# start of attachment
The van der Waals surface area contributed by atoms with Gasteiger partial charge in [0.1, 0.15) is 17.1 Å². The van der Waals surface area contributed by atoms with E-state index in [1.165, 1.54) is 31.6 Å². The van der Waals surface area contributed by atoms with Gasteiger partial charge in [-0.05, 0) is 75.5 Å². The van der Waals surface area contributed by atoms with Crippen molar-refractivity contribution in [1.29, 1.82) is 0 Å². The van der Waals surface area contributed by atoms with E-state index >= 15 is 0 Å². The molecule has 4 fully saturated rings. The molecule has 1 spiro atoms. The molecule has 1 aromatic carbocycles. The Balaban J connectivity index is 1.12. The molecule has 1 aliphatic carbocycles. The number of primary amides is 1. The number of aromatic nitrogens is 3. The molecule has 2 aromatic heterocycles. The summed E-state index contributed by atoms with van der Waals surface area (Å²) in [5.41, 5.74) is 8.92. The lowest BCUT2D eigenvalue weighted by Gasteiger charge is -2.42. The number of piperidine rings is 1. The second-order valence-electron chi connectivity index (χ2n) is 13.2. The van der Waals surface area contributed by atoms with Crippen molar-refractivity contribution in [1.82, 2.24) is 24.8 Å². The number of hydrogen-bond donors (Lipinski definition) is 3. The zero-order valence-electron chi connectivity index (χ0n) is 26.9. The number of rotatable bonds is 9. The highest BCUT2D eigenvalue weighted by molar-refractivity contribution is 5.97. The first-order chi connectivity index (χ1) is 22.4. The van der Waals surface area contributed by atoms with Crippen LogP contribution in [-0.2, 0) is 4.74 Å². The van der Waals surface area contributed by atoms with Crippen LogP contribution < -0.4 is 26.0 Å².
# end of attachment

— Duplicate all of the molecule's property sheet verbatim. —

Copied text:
The van der Waals surface area contributed by atoms with Gasteiger partial charge in [0.1, 0.15) is 17.1 Å². The van der Waals surface area contributed by atoms with E-state index in [1.165, 1.54) is 31.6 Å². The van der Waals surface area contributed by atoms with Gasteiger partial charge in [-0.05, 0) is 75.5 Å². The van der Waals surface area contributed by atoms with Crippen molar-refractivity contribution in [1.29, 1.82) is 0 Å². The van der Waals surface area contributed by atoms with E-state index >= 15 is 0 Å². The molecule has 4 fully saturated rings. The molecule has 1 spiro atoms. The molecule has 1 aromatic carbocycles. The Balaban J connectivity index is 1.12. The molecule has 1 aliphatic carbocycles. The number of primary amides is 1. The number of aromatic nitrogens is 3. The molecule has 2 aromatic heterocycles. The summed E-state index contributed by atoms with van der Waals surface area (Å²) in [5.41, 5.74) is 8.92. The lowest BCUT2D eigenvalue weighted by Gasteiger charge is -2.42. The number of piperidine rings is 1. The second-order valence-electron chi connectivity index (χ2n) is 13.2. The van der Waals surface area contributed by atoms with Crippen molar-refractivity contribution in [1.82, 2.24) is 24.8 Å². The number of hydrogen-bond donors (Lipinski definition) is 3. The zero-order valence-electron chi connectivity index (χ0n) is 26.9. The number of rotatable bonds is 9. The highest BCUT2D eigenvalue weighted by molar-refractivity contribution is 5.97. The first-order chi connectivity index (χ1) is 22.4. The van der Waals surface area contributed by atoms with Crippen LogP contribution in [-0.2, 0) is 4.74 Å². The van der Waals surface area contributed by atoms with Crippen LogP contribution < -0.4 is 26.0 Å².